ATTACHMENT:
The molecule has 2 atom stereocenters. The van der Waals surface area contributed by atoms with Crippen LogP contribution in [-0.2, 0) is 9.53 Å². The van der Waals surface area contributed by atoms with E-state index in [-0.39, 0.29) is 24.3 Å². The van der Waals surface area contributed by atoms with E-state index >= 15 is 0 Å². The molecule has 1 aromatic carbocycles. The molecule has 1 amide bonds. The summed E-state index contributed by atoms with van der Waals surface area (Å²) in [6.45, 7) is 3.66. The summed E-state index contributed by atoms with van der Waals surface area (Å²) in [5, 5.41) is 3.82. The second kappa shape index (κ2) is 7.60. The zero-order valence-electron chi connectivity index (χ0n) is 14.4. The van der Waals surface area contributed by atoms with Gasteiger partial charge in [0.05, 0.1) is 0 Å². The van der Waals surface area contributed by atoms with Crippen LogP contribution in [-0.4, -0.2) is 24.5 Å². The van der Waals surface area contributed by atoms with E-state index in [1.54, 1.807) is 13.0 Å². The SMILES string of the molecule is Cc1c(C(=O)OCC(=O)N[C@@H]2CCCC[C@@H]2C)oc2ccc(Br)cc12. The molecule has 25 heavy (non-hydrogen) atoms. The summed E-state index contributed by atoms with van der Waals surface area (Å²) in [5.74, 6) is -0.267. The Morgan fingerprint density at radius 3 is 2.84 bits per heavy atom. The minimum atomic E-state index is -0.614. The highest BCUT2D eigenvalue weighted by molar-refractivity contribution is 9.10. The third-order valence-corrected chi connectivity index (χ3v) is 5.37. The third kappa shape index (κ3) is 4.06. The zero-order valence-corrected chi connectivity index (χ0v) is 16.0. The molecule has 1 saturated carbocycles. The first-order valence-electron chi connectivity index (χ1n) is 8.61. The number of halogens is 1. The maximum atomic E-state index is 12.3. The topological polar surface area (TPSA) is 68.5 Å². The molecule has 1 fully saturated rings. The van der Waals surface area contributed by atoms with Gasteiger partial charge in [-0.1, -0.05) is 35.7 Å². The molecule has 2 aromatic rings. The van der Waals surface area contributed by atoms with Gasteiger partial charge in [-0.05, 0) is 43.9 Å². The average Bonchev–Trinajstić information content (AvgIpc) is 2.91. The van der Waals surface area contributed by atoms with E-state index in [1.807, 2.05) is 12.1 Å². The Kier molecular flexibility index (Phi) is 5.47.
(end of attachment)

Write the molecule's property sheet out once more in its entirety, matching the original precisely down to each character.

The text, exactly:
The molecule has 2 atom stereocenters. The van der Waals surface area contributed by atoms with Crippen LogP contribution in [-0.2, 0) is 9.53 Å². The van der Waals surface area contributed by atoms with E-state index in [-0.39, 0.29) is 24.3 Å². The van der Waals surface area contributed by atoms with E-state index >= 15 is 0 Å². The molecule has 1 aromatic carbocycles. The molecule has 1 amide bonds. The summed E-state index contributed by atoms with van der Waals surface area (Å²) in [6.45, 7) is 3.66. The summed E-state index contributed by atoms with van der Waals surface area (Å²) in [5, 5.41) is 3.82. The second kappa shape index (κ2) is 7.60. The zero-order valence-electron chi connectivity index (χ0n) is 14.4. The van der Waals surface area contributed by atoms with Gasteiger partial charge in [0.05, 0.1) is 0 Å². The van der Waals surface area contributed by atoms with Crippen LogP contribution in [-0.4, -0.2) is 24.5 Å². The van der Waals surface area contributed by atoms with E-state index in [1.54, 1.807) is 13.0 Å². The SMILES string of the molecule is Cc1c(C(=O)OCC(=O)N[C@@H]2CCCC[C@@H]2C)oc2ccc(Br)cc12. The molecule has 25 heavy (non-hydrogen) atoms. The summed E-state index contributed by atoms with van der Waals surface area (Å²) in [5.74, 6) is -0.267. The Morgan fingerprint density at radius 3 is 2.84 bits per heavy atom. The minimum atomic E-state index is -0.614. The highest BCUT2D eigenvalue weighted by molar-refractivity contribution is 9.10. The third-order valence-corrected chi connectivity index (χ3v) is 5.37. The third kappa shape index (κ3) is 4.06. The zero-order valence-corrected chi connectivity index (χ0v) is 16.0. The molecule has 1 saturated carbocycles. The first-order valence-electron chi connectivity index (χ1n) is 8.61. The number of halogens is 1. The maximum atomic E-state index is 12.3. The topological polar surface area (TPSA) is 68.5 Å². The molecule has 1 fully saturated rings. The van der Waals surface area contributed by atoms with Gasteiger partial charge in [-0.1, -0.05) is 35.7 Å². The molecule has 2 aromatic rings. The van der Waals surface area contributed by atoms with Gasteiger partial charge in [-0.05, 0) is 43.9 Å². The average Bonchev–Trinajstić information content (AvgIpc) is 2.91. The van der Waals surface area contributed by atoms with E-state index in [1.807, 2.05) is 12.1 Å². The Kier molecular flexibility index (Phi) is 5.47.